in the areas of corporate, securities, and antitrust class
litigation.


TRIPLE J: Recalls 15,270 Pounds of Bone-In Ribeye Products
----------------------------------------------------------
Triple J Family Farms, a Buffalo Lake, Minnesota establishment, is
recalling approximately 15,270 pounds of bone-in ribeye products
because the vertebral column may not have been completely removed,
which is not compliant with regulations that require the removal
of vertebral column in cattle 30 months of age or older, the U.S.
Department of Agriculture's Food Safety and Inspection Service
(FSIS) announced.

The products subject to recall are:

   * Approx. 40-lb. boxes of "BEEF B/I RIB," bearing any of the
     following case codes: "91-R109H-C," "91-R109H-S,"
     "91-R109H-C-SB," or "91-R109H-S-SB."

The products subject to recall bear the establishment number
"EST.17466" inside the USDA mark of inspection.  The products were
produced and packaged on various dates between February  8, 2013,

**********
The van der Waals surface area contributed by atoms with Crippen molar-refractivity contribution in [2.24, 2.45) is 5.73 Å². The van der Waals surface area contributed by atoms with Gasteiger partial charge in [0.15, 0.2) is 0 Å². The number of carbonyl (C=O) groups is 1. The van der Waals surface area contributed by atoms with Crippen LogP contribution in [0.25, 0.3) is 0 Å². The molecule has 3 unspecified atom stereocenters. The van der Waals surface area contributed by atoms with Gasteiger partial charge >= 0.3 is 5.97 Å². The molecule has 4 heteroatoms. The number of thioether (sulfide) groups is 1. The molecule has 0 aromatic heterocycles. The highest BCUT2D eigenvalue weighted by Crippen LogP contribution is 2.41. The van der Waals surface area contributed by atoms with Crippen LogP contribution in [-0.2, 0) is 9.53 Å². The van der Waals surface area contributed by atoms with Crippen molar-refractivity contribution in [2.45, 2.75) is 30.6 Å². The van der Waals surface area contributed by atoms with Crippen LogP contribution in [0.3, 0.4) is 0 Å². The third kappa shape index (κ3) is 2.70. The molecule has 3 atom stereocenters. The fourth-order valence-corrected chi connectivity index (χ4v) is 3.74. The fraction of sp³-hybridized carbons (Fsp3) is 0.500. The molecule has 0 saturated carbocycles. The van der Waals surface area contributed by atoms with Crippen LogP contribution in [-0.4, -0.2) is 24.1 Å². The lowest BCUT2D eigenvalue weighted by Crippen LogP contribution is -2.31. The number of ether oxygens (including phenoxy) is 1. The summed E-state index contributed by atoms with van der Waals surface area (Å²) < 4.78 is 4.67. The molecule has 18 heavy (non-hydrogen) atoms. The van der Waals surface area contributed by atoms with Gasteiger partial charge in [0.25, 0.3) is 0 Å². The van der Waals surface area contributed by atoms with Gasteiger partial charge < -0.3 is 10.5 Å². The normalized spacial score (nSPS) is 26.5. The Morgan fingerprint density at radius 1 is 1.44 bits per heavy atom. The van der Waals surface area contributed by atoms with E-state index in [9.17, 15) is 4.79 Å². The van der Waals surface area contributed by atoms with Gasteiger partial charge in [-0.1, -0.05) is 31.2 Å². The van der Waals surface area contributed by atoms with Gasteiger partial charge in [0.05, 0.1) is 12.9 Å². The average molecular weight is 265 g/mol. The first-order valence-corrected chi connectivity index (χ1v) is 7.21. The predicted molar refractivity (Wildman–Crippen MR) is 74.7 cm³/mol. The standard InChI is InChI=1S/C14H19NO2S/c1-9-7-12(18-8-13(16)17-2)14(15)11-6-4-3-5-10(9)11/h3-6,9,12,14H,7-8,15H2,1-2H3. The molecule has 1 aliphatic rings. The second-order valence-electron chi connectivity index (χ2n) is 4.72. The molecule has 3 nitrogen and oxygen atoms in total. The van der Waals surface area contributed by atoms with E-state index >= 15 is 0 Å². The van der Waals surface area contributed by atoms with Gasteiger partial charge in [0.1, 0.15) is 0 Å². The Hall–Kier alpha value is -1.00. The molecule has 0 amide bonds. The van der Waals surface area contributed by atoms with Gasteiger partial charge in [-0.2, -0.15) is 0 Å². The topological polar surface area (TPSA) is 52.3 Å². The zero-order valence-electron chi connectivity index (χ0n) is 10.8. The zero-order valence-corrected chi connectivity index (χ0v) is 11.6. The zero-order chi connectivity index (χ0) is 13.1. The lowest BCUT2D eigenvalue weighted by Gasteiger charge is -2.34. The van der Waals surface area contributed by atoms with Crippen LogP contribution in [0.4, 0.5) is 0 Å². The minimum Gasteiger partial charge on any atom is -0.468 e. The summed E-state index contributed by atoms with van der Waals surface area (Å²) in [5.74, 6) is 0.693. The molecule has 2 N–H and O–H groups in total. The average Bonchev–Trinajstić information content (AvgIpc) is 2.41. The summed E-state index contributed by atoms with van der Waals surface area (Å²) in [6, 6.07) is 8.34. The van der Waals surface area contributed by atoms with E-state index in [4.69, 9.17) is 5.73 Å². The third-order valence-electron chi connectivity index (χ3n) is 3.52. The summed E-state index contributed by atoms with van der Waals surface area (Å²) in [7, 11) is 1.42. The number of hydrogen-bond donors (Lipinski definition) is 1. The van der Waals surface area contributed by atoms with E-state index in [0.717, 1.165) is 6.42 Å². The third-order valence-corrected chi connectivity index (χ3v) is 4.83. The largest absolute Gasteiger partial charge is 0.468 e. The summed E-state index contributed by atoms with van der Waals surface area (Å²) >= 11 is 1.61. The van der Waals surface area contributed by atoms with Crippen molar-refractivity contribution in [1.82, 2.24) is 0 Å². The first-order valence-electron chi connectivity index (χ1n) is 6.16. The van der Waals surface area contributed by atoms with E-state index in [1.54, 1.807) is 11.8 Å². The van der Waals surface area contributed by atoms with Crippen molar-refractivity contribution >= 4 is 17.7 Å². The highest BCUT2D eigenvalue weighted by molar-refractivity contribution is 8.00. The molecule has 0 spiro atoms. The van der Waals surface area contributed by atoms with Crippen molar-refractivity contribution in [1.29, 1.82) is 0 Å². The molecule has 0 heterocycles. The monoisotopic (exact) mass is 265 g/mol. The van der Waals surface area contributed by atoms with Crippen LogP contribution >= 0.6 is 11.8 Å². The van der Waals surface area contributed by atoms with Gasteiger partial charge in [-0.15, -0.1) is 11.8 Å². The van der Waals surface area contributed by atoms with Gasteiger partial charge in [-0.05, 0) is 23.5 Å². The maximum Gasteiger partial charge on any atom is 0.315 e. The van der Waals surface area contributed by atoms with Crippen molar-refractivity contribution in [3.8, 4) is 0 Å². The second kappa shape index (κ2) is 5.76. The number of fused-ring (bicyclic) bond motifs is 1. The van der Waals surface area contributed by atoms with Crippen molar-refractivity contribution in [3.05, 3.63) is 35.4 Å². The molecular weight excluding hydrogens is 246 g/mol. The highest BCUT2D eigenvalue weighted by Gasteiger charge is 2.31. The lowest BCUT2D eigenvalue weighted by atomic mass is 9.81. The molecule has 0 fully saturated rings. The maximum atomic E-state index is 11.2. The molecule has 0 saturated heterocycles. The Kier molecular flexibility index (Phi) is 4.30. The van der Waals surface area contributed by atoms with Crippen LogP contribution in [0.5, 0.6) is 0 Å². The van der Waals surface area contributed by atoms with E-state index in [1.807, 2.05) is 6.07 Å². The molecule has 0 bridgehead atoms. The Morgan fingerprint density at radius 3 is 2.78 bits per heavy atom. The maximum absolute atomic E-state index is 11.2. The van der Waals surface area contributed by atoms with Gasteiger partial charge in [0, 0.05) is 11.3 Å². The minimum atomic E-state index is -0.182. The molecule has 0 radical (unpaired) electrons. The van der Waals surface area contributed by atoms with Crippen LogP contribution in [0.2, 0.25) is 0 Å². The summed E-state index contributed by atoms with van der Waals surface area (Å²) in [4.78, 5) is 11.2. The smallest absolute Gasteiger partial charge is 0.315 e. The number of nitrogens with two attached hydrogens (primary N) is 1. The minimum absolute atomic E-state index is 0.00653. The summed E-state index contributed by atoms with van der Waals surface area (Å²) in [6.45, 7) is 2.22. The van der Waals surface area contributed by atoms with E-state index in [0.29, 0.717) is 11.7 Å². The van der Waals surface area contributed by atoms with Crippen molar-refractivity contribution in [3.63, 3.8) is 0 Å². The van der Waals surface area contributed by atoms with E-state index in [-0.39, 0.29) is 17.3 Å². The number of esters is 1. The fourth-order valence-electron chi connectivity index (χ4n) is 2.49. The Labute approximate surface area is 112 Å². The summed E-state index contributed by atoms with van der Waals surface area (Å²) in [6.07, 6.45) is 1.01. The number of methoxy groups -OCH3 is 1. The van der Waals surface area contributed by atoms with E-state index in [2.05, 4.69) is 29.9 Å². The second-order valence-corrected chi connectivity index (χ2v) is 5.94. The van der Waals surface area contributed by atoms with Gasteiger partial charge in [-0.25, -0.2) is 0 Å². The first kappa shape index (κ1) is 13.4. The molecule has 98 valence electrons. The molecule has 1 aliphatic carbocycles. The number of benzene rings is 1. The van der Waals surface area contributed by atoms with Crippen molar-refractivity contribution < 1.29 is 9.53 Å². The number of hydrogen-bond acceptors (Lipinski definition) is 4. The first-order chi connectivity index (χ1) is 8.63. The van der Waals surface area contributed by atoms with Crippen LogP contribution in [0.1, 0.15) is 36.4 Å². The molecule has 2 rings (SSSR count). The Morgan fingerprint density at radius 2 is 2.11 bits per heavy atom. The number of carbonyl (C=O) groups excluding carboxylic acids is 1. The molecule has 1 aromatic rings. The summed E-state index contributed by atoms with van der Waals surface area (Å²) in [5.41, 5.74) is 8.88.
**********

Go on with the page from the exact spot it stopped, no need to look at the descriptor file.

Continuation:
and March 21, 2013, and were distributed to an FSIS-inspected
establishment in New York for further processing and distribution.

The problem was discovered by FSIS during a routine specified risk
material (SRM) verification and may have occurred as a result of a
recent change in the Company's carcass separation practices.
Vertebral column is considered a SRM and must be removed from
cattle of 30 months of age or older in accordance with FSIS
regulations.  SRMs are tissues that may contain the infective
agent in cattle infected with Bovine Spongiform Encephalopathy
(BSE), as well as materials that are closely associated with these
potentially infective tissues.  Therefore, FSIS prohibits SRMs
from use as human food to minimize potential human exposure to the
BSE agent.  There is no indication that any of the cattle
slaughtered displayed any signs of BSE.

FSIS routinely conducts recall effectiveness checks to verify
recalling firms notify their customers of the recall and that